Family Guidance Title

Peer Interactions

"I am not asking for my child to be the life of the party, or a social butterfly. I just want her to be happy and have some friends of her own. She is a wonderful kid, and I hope someday others can see that." -- a parent of a child with autism.

Social Skill Deficits in Autism Spectrum Disorders

Indeed, many parents of children with autism spectrum disorders (ASD) echo this sentiment concerning their childís social functioning. They know that their child has many wonderful qualities to offer others, but the nature of their disability, or more precisely, their poor social skills, often preclude them from establishing meaningful social relationships. This frustration is amplified when parents know that their children want desperately to have friends, but fail miserably when trying to make friends. Often, their failure is a direct result of ineffectual programs and inadequate resources typically made available for social skills instruction. For most children, basic social skills (e.g., turn taking, initiating conversation) are acquired quickly and easily. For children with ASD, the process is much more difficult. Whereas, many children learn these basic skills simply by exposure to social situations, children with ASD often need to be taught skills explicitly. The present article addresses social skill deficits in children and adolescents with ASD by providing a five stage model for social skills instruction, with particular emphasis placed on an emerging intervention strategy, videotaped self-modeling (VSM).

Lack of "Know-How" Versus Lack of Social Interest

Impairment in social functioning is a central feature of ASD and is well documented in the literature (Attwood, 1998; Rogers, 2000). Typical social skill deficits include difficulties with: reciprocity, initiating interactions, maintaining eye contact, sharing enjoyment, empathy, and inferring the interests of others (APA, 1994). The cause of these skill deficits varies, ranging from inherent neurological impairment (e.g., limbic system dysfunction) to lack of opportunity to acquire skills (e.g., social withdrawal). Most important, these social skill deficits make it difficult for the individual to develop, and keep meaningful and fulfilling personal relationships.

The long held notion that individuals with autism spectrum disorders lack an interest in social interactions is often inaccurate. Many individuals with ASD do indeed desire social involvement, however, these individuals typically lack the necessary skills to interact effectively. One young man I worked with illustrates this point quite well. Prior to my visit, the school staff informed me of his inappropriate behaviors and his apparent ìlack of interestî in interacting with other children. After spending the morning in a self-contained classroom, Zach was given the opportunity to eat lunch with the general school population (a time and place that produced many of the problem behaviors). As he was eating lunch, a group of children to his right began a discussion about frogs. As soon as the conversation began, he immediately took notice. So too did I. As he was listening to the other children, he began to remove his shoes, followed by his socks. I remember thinking, "Oh boy, here we go!" As soon as the second sock fell to the ground, Zach flopped his feet on the table, looked up at the group of children and proclaimed, "Look, webbed feet!" The other children (including myself) stared in amazement. In this case, Zach was demonstrating a desire to enter and be a part of a social situation, but he was obviously lacking the necessary skills to do so in an appropriate and effective manner.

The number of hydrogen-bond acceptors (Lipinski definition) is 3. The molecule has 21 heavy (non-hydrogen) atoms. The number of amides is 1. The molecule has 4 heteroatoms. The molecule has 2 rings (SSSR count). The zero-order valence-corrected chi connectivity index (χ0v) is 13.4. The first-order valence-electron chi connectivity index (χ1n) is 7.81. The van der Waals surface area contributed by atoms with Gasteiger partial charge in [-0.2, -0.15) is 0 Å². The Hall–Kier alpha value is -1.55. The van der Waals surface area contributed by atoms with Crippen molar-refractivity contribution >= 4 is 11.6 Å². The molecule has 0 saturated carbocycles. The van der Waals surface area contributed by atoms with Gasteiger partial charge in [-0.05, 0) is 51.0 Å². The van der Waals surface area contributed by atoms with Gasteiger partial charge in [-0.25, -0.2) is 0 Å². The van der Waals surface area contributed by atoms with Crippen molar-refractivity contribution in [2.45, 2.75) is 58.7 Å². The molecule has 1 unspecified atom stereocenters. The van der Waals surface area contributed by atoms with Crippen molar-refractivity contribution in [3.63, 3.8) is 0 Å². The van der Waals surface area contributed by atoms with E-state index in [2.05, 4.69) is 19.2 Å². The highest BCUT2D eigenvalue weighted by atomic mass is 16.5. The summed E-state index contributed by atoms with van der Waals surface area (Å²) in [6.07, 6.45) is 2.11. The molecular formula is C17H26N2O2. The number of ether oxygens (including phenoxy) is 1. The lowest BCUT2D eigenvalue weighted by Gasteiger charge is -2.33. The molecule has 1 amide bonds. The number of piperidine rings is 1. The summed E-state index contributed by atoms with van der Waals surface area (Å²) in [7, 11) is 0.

This lack of "ìknow-how" could also lead to feelings of social anxiety in some children. Many parents and teachers report that social situations typically evoke a great deal of anxiety from their children. Individuals with ASD often describe an anxiety that resembles what many of us feel when we are forced to speak in public (increased heart rate, sweaty palms, noticeable shaking, difficulties concentrating, etc.). Not only is the speaking stressful, but just the thought of it is enough to produce stomach-gnawing butterflies. Imagine living a life where every social interaction you experience was as anxiety provoking as having to make a speech in front of a large group! The typical coping mechanism for most of us is to reduce the stress and anxiety by avoiding the stressful situation. For individuals with ASD, it often results in the avoidance of social situations, and subsequently, the development of social skill deficits. When a child continually avoids social encounters, she denies herself the opportunity to acquire social interaction skills. In some individuals, these social skill deficits lead to negative peer interactions, peer rejection, isolation, anxiety, depression, substance abuse, and even suicidal ideation. For others, it creates a pattern of absorption in solitary activities and hobbies; a pattern that is often difficult to change.

A Five Step Model

1. Identify Social Skill Deficits

2. Distinguish Between Skill Acquisition and Performance Deficits

3. Select Intervention Strategies

4. Implement Intervention

5. Assess and Modify Intervention as Necessary

For detailed information of the Five Step Model, please visit the IRCA Website.

IRCA - Dr. Scott Bellini


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Richard, Age 54